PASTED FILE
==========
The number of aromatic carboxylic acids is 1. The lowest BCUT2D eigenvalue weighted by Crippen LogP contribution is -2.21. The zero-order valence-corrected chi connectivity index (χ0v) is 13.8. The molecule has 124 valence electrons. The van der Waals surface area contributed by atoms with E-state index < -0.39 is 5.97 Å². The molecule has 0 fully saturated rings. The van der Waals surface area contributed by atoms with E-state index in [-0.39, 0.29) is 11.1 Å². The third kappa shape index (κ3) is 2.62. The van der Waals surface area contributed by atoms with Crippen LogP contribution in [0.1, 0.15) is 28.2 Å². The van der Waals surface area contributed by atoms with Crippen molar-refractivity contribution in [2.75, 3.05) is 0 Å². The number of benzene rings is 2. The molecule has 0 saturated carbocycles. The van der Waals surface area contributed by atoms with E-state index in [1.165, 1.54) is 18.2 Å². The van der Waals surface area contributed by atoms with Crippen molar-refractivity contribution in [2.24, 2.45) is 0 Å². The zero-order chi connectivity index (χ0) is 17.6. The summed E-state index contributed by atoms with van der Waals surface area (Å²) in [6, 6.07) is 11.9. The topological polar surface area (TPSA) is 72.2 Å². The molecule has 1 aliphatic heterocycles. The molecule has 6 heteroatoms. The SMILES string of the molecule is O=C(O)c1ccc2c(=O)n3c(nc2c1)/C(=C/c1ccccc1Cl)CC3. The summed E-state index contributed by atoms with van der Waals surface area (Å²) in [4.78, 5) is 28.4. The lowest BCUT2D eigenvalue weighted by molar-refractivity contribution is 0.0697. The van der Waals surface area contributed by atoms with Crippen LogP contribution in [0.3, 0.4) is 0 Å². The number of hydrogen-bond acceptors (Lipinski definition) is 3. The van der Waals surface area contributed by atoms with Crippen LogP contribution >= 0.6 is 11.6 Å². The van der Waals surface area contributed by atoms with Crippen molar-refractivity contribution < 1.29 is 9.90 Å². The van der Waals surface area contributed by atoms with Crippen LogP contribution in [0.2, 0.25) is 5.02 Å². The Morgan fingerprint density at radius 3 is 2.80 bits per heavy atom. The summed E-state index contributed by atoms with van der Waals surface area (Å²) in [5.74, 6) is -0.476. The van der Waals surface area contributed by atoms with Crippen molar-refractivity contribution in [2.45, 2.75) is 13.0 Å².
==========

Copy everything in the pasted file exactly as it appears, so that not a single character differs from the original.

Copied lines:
The number of aromatic carboxylic acids is 1. The lowest BCUT2D eigenvalue weighted by Crippen LogP contribution is -2.21. The zero-order valence-corrected chi connectivity index (χ0v) is 13.8. The molecule has 124 valence electrons. The van der Waals surface area contributed by atoms with E-state index < -0.39 is 5.97 Å². The molecule has 0 fully saturated rings. The van der Waals surface area contributed by atoms with E-state index in [-0.39, 0.29) is 11.1 Å². The third kappa shape index (κ3) is 2.62. The van der Waals surface area contributed by atoms with Crippen LogP contribution in [0.1, 0.15) is 28.2 Å². The van der Waals surface area contributed by atoms with Crippen molar-refractivity contribution in [2.75, 3.05) is 0 Å². The number of benzene rings is 2. The molecule has 0 saturated carbocycles. The van der Waals surface area contributed by atoms with E-state index in [1.165, 1.54) is 18.2 Å². The van der Waals surface area contributed by atoms with Crippen molar-refractivity contribution in [2.24, 2.45) is 0 Å². The zero-order chi connectivity index (χ0) is 17.6. The summed E-state index contributed by atoms with van der Waals surface area (Å²) in [6, 6.07) is 11.9. The topological polar surface area (TPSA) is 72.2 Å². The molecule has 1 aliphatic heterocycles. The molecule has 6 heteroatoms. The SMILES string of the molecule is O=C(O)c1ccc2c(=O)n3c(nc2c1)/C(=C/c1ccccc1Cl)CC3. The summed E-state index contributed by atoms with van der Waals surface area (Å²) in [4.78, 5) is 28.4. The lowest BCUT2D eigenvalue weighted by molar-refractivity contribution is 0.0697. The van der Waals surface area contributed by atoms with Crippen LogP contribution in [0.3, 0.4) is 0 Å². The number of hydrogen-bond acceptors (Lipinski definition) is 3. The van der Waals surface area contributed by atoms with Crippen LogP contribution >= 0.6 is 11.6 Å². The van der Waals surface area contributed by atoms with Crippen molar-refractivity contribution < 1.29 is 9.90 Å². The van der Waals surface area contributed by atoms with Crippen LogP contribution in [0.2, 0.25) is 5.02 Å². The Morgan fingerprint density at radius 3 is 2.80 bits per heavy atom. The summed E-state index contributed by atoms with van der Waals surface area (Å²) in [5.74, 6) is -0.476. The van der Waals surface area contributed by atoms with Crippen molar-refractivity contribution in [2.45, 2.75) is 13.0 Å².